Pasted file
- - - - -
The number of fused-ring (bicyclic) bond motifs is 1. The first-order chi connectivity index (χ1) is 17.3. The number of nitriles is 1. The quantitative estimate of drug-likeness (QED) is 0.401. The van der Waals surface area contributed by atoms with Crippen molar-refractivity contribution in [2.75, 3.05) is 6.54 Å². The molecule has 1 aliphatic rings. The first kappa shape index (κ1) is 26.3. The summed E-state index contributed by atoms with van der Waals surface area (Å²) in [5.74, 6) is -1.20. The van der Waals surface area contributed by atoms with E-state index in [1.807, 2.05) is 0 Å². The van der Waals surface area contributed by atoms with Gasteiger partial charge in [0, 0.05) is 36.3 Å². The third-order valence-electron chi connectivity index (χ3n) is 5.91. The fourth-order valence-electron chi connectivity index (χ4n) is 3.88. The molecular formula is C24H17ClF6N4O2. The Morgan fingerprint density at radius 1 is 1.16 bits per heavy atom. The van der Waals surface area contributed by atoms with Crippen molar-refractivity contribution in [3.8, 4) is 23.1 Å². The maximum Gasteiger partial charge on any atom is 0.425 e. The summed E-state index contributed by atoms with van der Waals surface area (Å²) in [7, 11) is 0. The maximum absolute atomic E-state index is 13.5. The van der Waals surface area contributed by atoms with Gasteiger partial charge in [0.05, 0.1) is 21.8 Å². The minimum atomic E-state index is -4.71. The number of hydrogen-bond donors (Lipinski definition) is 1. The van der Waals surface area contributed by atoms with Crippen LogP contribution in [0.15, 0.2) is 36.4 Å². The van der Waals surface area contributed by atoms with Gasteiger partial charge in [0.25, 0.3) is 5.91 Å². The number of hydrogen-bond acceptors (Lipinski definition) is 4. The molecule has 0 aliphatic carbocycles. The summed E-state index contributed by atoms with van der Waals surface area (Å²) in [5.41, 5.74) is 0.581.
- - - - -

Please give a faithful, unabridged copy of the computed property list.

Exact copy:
The number of fused-ring (bicyclic) bond motifs is 1. The first-order chi connectivity index (χ1) is 17.3. The number of nitriles is 1. The quantitative estimate of drug-likeness (QED) is 0.401. The van der Waals surface area contributed by atoms with Crippen molar-refractivity contribution in [2.75, 3.05) is 6.54 Å². The molecule has 1 aliphatic rings. The first kappa shape index (κ1) is 26.3. The summed E-state index contributed by atoms with van der Waals surface area (Å²) in [5.74, 6) is -1.20. The van der Waals surface area contributed by atoms with E-state index in [1.807, 2.05) is 0 Å². The van der Waals surface area contributed by atoms with Gasteiger partial charge in [0, 0.05) is 36.3 Å². The third-order valence-electron chi connectivity index (χ3n) is 5.91. The fourth-order valence-electron chi connectivity index (χ4n) is 3.88. The molecular formula is C24H17ClF6N4O2. The Morgan fingerprint density at radius 1 is 1.16 bits per heavy atom. The van der Waals surface area contributed by atoms with Crippen molar-refractivity contribution in [3.8, 4) is 23.1 Å². The maximum Gasteiger partial charge on any atom is 0.425 e. The summed E-state index contributed by atoms with van der Waals surface area (Å²) in [7, 11) is 0. The maximum absolute atomic E-state index is 13.5. The van der Waals surface area contributed by atoms with Gasteiger partial charge in [0.05, 0.1) is 21.8 Å². The minimum atomic E-state index is -4.71. The number of hydrogen-bond donors (Lipinski definition) is 1. The van der Waals surface area contributed by atoms with Crippen LogP contribution in [0.15, 0.2) is 36.4 Å². The van der Waals surface area contributed by atoms with Gasteiger partial charge in [0.25, 0.3) is 5.91 Å². The number of hydrogen-bond acceptors (Lipinski definition) is 4. The molecule has 0 aliphatic carbocycles. The summed E-state index contributed by atoms with van der Waals surface area (Å²) in [5.41, 5.74) is 0.581.